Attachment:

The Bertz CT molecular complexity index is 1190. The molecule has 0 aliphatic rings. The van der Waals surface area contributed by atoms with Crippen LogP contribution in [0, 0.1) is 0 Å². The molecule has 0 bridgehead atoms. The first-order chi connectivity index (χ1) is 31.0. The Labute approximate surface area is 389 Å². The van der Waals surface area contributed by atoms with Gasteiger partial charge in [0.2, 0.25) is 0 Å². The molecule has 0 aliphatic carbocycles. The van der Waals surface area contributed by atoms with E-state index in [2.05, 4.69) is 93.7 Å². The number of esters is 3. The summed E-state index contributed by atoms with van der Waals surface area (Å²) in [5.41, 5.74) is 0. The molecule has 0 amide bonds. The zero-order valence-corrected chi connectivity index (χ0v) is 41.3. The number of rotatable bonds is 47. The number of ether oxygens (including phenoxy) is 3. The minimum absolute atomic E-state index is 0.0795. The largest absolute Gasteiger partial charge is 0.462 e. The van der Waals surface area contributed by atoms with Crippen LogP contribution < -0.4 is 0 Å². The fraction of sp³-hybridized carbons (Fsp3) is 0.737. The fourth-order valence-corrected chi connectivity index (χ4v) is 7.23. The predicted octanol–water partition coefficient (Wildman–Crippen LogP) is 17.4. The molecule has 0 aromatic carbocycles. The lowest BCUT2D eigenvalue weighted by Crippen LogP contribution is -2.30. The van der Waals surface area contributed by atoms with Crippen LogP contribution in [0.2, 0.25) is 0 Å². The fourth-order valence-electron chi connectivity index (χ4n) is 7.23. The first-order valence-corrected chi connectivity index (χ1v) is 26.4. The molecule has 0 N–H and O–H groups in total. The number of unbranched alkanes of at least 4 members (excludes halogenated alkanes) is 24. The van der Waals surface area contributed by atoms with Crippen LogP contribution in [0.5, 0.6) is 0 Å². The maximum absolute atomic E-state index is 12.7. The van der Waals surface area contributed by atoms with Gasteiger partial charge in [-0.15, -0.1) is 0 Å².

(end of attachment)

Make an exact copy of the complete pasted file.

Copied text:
The Bertz CT molecular complexity index is 1190. The molecule has 0 aliphatic rings. The van der Waals surface area contributed by atoms with Crippen LogP contribution in [0, 0.1) is 0 Å². The molecule has 0 bridgehead atoms. The first-order chi connectivity index (χ1) is 31.0. The Labute approximate surface area is 389 Å². The van der Waals surface area contributed by atoms with Gasteiger partial charge in [0.2, 0.25) is 0 Å². The molecule has 0 aliphatic carbocycles. The van der Waals surface area contributed by atoms with E-state index in [2.05, 4.69) is 93.7 Å². The number of esters is 3. The summed E-state index contributed by atoms with van der Waals surface area (Å²) in [5.41, 5.74) is 0. The molecule has 0 amide bonds. The zero-order valence-corrected chi connectivity index (χ0v) is 41.3. The number of rotatable bonds is 47. The number of ether oxygens (including phenoxy) is 3. The minimum absolute atomic E-state index is 0.0795. The largest absolute Gasteiger partial charge is 0.462 e. The van der Waals surface area contributed by atoms with Crippen LogP contribution < -0.4 is 0 Å². The fraction of sp³-hybridized carbons (Fsp3) is 0.737. The fourth-order valence-corrected chi connectivity index (χ4v) is 7.23. The predicted octanol–water partition coefficient (Wildman–Crippen LogP) is 17.4. The molecule has 0 aromatic carbocycles. The lowest BCUT2D eigenvalue weighted by Crippen LogP contribution is -2.30. The van der Waals surface area contributed by atoms with Crippen LogP contribution in [0.2, 0.25) is 0 Å². The fourth-order valence-electron chi connectivity index (χ4n) is 7.23. The first-order valence-corrected chi connectivity index (χ1v) is 26.4. The molecule has 0 N–H and O–H groups in total. The number of unbranched alkanes of at least 4 members (excludes halogenated alkanes) is 24. The van der Waals surface area contributed by atoms with Crippen LogP contribution in [0.5, 0.6) is 0 Å². The maximum absolute atomic E-state index is 12.7. The van der Waals surface area contributed by atoms with Gasteiger partial charge in [-0.15, -0.1) is 0 Å².